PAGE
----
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Quayside Fish Bar & Bistro was visited on a recommendation from ladyironchef.com. The lobster roll was good, but a little on the pricey side. The brioche was slightly dry and not as buttery as I would have liked and the herbs used in aioli that dresses the lobster didn’t have the classic lobster roll taste that I love. The truffle fries it came with though were delicious. However, at SD$49 (£25) it was pretty pricey.

We also tested out a place called Spathe Public House in Singapore which was the single most Hipster place I have ever been to (bearing in mind that I have been to Shoreditch). Their menu was incredibly quirky and did feature a twist on the lobster roll in the form of the Signature Black Bun Lobster Burger. It included a whole lobster tail, hash brown, avocado and braised tomatoes. It was incredibly difficult to eat and the bun was slightly dry but apart from that I enjoyed it and it was certainly different to anything I’ve had before. Add some cheese in there and it would have been a solid 9/10.

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Worth checking out as well is Spathe’s Mammoth Signatures – the are pretty impressive ‘sharing platters’ they’re not really your usual sharing platters though – it’s incredibly imaginative. Their desserts are also cool but huge, so I would recommend sharing them.

Thus concludes my run down of my lobster roll experience. Why do I love them so much? The combination of brioche, mayonnaise, chives and succulent lobster meat is just mind blowing. I’ve also created my own take on lobster rolls, so watch out for that recipe which I hope to post in the next couple of weeks (I’ll never promise anything because my track record of uploading posts is fairly poor).

Let me know of any great lobster rolls you’ve had and I’ll be sure to check them out.

 

 Experiencing Life | Creating Adventure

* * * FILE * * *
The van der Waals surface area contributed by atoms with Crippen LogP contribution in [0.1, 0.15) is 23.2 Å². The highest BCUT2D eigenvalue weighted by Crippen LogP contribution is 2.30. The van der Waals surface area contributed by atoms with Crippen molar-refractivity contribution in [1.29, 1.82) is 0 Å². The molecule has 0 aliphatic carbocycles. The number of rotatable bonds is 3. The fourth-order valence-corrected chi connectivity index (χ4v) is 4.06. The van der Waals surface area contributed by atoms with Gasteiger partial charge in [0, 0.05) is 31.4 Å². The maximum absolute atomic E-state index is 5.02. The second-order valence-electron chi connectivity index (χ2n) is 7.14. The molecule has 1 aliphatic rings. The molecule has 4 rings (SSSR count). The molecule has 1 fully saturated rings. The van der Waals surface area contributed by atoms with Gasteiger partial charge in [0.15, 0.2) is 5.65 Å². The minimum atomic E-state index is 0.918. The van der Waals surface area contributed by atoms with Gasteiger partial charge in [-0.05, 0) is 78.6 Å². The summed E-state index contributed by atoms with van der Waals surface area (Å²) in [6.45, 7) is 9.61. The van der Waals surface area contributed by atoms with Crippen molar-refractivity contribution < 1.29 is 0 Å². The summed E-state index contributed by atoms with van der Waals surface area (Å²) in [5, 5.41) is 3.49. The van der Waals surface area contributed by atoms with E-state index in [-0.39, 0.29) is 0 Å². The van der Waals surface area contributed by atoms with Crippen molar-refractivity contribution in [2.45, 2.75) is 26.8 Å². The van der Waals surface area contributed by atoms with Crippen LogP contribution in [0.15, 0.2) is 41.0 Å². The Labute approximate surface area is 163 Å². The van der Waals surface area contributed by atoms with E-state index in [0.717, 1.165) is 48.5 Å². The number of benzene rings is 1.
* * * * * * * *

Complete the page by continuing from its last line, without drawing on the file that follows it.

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The Australian Open

P1000729I have always loved tennis. It probably sprouted from Wimbledon always being on in the background at home during the Championships and the hypnotic draw that the dull thud of a tennis ball on a racquet creates. From there, I would always yearn for us to play tennis at school during the summer months, but my school seemed to place much more importance on athletics, which I really had no interest in. A couple of friends of mine encouraged my interest in tennis during my teenage years and even let me hit a ball with them a few of times. 

My interest, however, really was in watching rather than playing, despite a couple of summers of coaching and casual games with friends and family members. Every year when Wimbledon came around, my whole attention would be on the tennis whether I was watching it at home on the TV, at school on a live stream or following the Twitter feeds whilst out and about. An interest that started with Wimbledon soon developed to span all of the Grand Slams and impacted some of my fictional writing too.

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The first year I really followed the Australian Open was in 2013 when Andy Murray reached the final for the third time. I’d followed Murray’s success almost constantly that year, along with the rest of the British public, willing him to get the country out of its tennis depression. I remember staying up until the early hours of the morning keeping track of the match and finally going to sleep after he was defeated by Novak Djokovic in four sets. I didn’t follow tennis as much during 2014 as it was a pretty hectic year from me; more responsibility at work and then moving to Australia meant that I didn’t have time to follow tennis thoroughly and therefore only paid attention via Twitter.